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Is it true that foundations in a few states give most of the grants?

Since 1975, five states have accounted for roughly half of overall grant dollars. Still, there were some changes among the top-ranked states. By region, changes were even more pronounced. Population shifts, booming Sun Belt economies, and the rapid creation of new wealth in the West and South have all contributed to major shifts in the distribution of philanthropic resources.

  • In 1975, New York accounted for one-third of all U.S. foundation giving; by 2010, this share dropped to less than one-sixth. California more than doubled its share of giving to 13.4 percent over the same period.
  • The top five states continue to provide close to half of all foundation giving. Still, their share has declined from 57.5 percent in 1975 to 47 percent in the latest year.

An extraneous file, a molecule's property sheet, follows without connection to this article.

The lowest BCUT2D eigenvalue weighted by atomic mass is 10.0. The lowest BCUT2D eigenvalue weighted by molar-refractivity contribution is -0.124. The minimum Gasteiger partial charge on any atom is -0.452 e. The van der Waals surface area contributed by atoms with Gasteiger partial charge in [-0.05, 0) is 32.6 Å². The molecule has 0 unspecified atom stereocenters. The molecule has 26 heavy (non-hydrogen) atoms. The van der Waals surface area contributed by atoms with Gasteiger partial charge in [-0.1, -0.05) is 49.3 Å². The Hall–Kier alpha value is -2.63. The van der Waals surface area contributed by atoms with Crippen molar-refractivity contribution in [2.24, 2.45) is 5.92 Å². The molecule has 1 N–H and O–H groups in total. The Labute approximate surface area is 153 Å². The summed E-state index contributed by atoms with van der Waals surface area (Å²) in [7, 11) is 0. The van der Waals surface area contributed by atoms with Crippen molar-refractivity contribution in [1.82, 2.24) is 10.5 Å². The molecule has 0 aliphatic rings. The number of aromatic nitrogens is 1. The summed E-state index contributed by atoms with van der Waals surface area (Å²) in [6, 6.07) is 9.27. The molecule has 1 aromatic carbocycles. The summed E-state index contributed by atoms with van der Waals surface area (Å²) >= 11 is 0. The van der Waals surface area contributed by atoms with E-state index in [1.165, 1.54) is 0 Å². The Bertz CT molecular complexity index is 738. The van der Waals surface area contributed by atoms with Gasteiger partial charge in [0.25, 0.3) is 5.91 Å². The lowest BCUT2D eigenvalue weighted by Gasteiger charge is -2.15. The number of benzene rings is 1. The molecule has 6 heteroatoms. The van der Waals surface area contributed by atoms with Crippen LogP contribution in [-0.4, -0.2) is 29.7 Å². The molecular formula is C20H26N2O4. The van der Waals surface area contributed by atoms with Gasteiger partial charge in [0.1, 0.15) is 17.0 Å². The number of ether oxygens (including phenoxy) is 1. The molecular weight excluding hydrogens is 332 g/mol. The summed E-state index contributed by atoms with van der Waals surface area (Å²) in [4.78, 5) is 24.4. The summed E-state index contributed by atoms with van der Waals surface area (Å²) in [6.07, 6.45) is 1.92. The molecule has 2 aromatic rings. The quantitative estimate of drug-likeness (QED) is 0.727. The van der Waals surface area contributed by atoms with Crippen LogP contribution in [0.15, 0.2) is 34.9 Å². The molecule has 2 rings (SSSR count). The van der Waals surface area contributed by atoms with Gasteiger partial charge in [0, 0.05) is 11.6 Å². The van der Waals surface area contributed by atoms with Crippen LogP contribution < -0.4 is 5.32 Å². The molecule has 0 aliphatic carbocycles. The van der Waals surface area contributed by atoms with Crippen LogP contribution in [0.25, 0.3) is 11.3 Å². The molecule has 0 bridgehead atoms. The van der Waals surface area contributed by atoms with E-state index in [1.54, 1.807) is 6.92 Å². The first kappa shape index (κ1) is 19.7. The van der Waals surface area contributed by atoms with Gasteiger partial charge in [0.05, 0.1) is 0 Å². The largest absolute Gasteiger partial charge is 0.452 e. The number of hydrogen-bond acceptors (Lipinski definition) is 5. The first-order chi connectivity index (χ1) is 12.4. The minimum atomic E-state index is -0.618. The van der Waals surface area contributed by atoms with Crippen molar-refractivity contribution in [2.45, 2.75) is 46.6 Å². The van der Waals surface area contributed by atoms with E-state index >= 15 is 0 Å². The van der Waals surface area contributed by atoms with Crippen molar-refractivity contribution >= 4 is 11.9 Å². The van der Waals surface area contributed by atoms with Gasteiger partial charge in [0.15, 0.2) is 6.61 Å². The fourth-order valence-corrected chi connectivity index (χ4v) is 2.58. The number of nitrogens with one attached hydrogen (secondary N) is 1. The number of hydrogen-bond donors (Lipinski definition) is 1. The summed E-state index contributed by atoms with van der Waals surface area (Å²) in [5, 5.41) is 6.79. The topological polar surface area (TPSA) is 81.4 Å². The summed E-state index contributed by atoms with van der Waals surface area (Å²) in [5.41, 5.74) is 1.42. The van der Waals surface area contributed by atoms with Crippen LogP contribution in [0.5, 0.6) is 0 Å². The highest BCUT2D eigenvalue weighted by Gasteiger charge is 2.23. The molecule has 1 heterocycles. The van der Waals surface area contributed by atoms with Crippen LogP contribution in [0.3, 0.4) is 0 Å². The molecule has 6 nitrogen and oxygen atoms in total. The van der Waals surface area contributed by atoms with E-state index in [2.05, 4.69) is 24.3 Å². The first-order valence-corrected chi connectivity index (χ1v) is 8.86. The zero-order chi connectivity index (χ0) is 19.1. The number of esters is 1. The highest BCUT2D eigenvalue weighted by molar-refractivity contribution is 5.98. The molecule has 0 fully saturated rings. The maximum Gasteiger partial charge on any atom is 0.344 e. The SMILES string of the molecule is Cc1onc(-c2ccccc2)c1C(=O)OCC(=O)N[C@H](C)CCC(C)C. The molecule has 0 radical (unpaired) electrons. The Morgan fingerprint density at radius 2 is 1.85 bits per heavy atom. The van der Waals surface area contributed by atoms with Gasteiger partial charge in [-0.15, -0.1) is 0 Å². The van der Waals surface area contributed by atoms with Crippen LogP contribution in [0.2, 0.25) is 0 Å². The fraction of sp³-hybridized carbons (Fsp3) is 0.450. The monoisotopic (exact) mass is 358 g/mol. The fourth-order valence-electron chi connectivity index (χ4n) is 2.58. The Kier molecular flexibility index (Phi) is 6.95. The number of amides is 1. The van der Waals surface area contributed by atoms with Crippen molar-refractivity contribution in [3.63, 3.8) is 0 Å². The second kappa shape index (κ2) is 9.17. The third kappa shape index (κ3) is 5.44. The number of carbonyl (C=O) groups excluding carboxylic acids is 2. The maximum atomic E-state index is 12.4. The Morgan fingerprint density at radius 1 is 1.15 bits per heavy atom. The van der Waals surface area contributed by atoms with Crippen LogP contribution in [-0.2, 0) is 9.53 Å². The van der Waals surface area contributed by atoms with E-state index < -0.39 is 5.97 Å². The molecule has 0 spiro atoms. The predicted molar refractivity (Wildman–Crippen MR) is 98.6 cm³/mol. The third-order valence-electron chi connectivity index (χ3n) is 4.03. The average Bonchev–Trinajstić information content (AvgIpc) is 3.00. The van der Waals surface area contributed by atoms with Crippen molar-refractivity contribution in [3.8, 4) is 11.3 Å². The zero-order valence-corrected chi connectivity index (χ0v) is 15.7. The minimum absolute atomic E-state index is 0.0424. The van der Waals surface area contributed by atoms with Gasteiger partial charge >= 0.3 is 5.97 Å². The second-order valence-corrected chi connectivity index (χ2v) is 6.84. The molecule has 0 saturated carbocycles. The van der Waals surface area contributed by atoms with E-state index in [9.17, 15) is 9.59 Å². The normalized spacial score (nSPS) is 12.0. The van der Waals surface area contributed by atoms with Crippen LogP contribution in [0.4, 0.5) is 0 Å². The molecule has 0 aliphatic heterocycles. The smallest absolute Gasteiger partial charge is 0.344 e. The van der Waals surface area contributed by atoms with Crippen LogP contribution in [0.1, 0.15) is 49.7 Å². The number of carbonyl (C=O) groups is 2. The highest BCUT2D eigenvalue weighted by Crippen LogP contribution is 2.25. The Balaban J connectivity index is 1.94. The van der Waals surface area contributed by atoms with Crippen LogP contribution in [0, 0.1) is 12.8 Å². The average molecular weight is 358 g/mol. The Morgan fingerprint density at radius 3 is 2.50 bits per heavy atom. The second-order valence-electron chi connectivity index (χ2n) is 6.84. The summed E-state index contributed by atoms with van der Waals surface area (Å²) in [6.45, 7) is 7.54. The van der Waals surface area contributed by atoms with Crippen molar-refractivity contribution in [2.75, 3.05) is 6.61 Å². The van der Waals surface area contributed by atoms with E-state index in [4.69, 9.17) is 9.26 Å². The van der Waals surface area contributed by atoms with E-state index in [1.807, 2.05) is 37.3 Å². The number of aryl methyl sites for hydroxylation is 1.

View chart on the Distribution of Foundation Giving by State, 1975 and 2010

  • Foundation endowments grew faster in the West and South than in the Midwest and Northeast regions between 1975 and 2010.
  • In 2010, assets increased in all four major regions, with the Northeast experiencing the largest percentage gain. Overall, the assets of foundations in the region rose by $16.5 billion (up 9.6 percent) to $188.7 billion.
  • In 2010, the Northeast ranked first in terms of its share of all U.S. foundation resources, followed by the West, South, and Midwest.
    View chart on the Foundation Assets by Region, 1975 and 2010
This increasing diffusion of philanthropy is important because the vast majority of foundations give only in their local communities. Thus, the more widely distributed foundations are, the more likely it is that foundation resources will reach more corners of the U.S. nonprofit community. Still, it bears noting that a number of the largest U.S. foundations give nationally. This means that they can and do provide resources to areas of the United States lacking local philanthropic resources.

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